The low-to-moderate income market is a complex one for financial companies. Those involved tend to fall into two buckets — missionary or mercenary. The aim of the study is to attract participants from the middle ground between those two extremes, the authors say. They seek companies and investors who want to provide responsible financial products to underbanked customers while still turning a profit.

"We believe in a market-based system," says Rob Levy, director of research for CFSI, a research and consulting organization. "The [financial services] industry doesn't understand or value this market and that's why we did the study — to explain the need. Less competition enables the lower quality providers to own the space. The more good companies that get in, the more competition there is and the better the products will get."

A Morgan Stanley official echoed Levy's sentiments in an email. "By supporting research on the financially underserved, we hope to create opportunities to accelerate financial inclusion in innovative, market-based ways," says Audrey Choi, head of Morgan Stanley's global sustainable finance group.

In the years following the subprime meltdown, there has been an attempt to put in safeguards to prevent predatory practices — the most notable, of course, was the creation of the Consumer Financial Protection Bureau. Although the agency, given its sweeping jurisdiction, would appear to scare off companies from entering the mark, Schutte says it could actually inspire more M&A. The startups have been working with the agency since their inception; that existing relationship is attractive to a buyer like a big bank.
"It is tough for a big institution to change their product to be in-line with the regulatory changes," Schutte says. "But a new company that has been talking to CFPB since day one has cracked the code; that's attractive."

The types of companies involved in the transactions vary. The activity was broken down into three categories: specialty credit, which includes small-dollar loans, small-business loans, private student loans and subprime auto loans, made up 42% of the transactions; payments, which include prepaid cards, remittance and bill pay, made up 33%; and other financial technology, including personal financial management tools, alternate data analysis and savings products, made up 25%.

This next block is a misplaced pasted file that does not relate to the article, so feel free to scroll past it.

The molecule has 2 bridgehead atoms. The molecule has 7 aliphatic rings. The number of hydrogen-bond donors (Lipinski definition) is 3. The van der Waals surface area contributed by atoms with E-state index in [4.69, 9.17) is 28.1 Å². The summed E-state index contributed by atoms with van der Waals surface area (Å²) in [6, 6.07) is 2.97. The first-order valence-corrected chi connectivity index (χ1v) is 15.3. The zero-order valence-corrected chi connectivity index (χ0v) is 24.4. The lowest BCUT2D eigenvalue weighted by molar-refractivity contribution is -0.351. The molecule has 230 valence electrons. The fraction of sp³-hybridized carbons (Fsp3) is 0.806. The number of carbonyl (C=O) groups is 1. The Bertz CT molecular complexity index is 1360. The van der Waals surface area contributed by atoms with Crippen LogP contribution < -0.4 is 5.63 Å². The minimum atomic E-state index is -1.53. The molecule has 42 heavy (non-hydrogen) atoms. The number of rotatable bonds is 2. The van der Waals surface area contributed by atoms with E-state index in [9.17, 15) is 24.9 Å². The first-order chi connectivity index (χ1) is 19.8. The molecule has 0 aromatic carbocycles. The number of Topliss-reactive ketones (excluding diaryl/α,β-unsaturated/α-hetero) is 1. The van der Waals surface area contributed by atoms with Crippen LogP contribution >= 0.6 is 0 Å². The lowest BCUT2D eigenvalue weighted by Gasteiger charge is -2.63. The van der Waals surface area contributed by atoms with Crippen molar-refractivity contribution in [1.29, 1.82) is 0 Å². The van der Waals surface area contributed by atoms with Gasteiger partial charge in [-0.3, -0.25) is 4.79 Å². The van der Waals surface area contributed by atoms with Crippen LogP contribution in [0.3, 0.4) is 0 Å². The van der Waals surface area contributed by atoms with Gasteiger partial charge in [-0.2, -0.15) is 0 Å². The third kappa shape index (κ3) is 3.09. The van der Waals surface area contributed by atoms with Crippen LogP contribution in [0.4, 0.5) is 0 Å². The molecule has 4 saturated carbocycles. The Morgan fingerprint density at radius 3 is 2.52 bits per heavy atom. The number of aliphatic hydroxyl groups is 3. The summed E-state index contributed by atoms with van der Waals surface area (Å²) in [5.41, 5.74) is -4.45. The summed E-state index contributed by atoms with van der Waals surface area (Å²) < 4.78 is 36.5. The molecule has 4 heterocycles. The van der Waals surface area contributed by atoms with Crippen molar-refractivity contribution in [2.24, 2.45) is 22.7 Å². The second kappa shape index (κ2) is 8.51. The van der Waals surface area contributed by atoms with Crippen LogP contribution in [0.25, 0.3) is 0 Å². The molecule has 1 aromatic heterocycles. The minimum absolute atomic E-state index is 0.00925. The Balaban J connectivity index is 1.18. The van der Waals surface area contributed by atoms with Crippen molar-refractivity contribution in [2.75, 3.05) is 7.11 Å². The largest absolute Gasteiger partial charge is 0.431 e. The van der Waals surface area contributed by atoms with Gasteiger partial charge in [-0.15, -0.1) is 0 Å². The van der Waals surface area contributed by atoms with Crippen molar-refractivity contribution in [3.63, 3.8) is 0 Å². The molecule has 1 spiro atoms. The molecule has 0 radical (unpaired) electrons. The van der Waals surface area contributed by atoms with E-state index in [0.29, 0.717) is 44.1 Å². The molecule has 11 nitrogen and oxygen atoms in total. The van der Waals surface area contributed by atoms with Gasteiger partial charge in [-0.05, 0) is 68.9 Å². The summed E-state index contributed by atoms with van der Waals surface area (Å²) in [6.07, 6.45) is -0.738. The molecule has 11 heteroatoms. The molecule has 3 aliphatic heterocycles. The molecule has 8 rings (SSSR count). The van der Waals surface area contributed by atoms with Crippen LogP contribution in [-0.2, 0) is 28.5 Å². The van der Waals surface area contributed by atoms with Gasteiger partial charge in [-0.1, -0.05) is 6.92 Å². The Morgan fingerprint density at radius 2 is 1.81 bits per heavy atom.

There were 71 equity investments, 11 acquisitions and three IPOs. The sector has piqued the interest of private equity; 84% of all the transactions involved PE. Its investments totaled $947 million.
"This might not get the attention of Twitter's IPO, but a lot is happening," Levy says.

For other players in the underbanked sector, the study's findings were a bit of a mixed bag.

On one hand, the study signals that despite the fighting over economic policy in Washington, "economic activity is rebounding in African-American, minority and low income communities," William Michael Cunningham, social investing advisor of Creative Investment Research, said in an email. "Unfortunately, this has attracted the attention of a group of hyper greedy 'private equity.'"

My added thoughts are:

This is a bad, bad sign for minority, specifically African American consumers in these markets. These are the same discriminatory financial service companies and non-diverse private equity companies that helped cause the financial crisis, that thought "subprime mortgage lending was a real "Innovation." This specifically includes Morgan Stanley, the Center for Financial Services Innovation (CFSI) and the Core Innovation Capital (Core) Fund.

Ask yourself: how many of these private equity and investment firms have any African American employees? Look at total compensation going to African American employees, to compensation going to non-African American employees and to the percentage of revenue and profit from African American consumers.